Calm down, we haven't done anything wrong. But it seems developers aren’t the only ones who are paying attention to the discourse on piracy on Android, which some put down to the open-source nature of the platform. The Federal Bureau of Investigation – alongside other law enforcement officials – has taken what is said to be the first ever action against websites that offer illegal copies of Android apps.
The three pirate websites that were shut down and seized by FBI are applanet.net, appbucket.net, and snappzmarket.com. The bureau is also issuing search warrants for nine wanted individuals related to the websites in the country.
According to the Justice Department, which executed the seizure orders against the three websites, law enforcement officials from the Netherlands and France were involved in the operation to help secure evidence of the apps that were stored in servers outside of the U.S. – making it pretty much a global-scale operation.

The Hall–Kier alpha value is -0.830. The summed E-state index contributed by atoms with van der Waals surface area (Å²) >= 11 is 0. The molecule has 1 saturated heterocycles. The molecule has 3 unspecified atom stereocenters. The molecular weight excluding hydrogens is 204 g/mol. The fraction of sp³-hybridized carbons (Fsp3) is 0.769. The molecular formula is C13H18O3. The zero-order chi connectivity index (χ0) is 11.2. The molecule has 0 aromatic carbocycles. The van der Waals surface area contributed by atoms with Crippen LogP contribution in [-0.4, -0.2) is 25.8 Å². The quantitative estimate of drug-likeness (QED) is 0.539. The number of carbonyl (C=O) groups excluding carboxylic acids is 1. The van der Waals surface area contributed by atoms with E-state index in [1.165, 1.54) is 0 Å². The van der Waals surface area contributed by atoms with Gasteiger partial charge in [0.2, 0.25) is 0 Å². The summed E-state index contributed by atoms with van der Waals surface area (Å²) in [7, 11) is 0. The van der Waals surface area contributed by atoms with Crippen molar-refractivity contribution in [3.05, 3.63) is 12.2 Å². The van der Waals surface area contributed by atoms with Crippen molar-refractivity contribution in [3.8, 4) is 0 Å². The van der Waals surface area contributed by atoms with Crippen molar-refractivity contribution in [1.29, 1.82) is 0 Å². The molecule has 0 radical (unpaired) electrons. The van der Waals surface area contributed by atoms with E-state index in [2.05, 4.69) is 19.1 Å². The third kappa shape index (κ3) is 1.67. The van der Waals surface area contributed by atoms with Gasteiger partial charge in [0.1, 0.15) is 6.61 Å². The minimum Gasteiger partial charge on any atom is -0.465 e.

In a statement, assistant attorney general for the DoJ’s Criminal Division Lanny A. Breuer said that mobile apps have become an important part of the country’s economy and creative culture:
“The criminal division is committed to working with our law enforcement partners to protect the creators of these apps and other forms of intellectual property from those who seek to steal it.”
We can think of a few more popular piracy destinations on the internet outside of the three that were taken down. So this first operation may just be a tip of the iceberg of what’s to come. Any thoughts and comments on the Android piracy crack down by the FBI?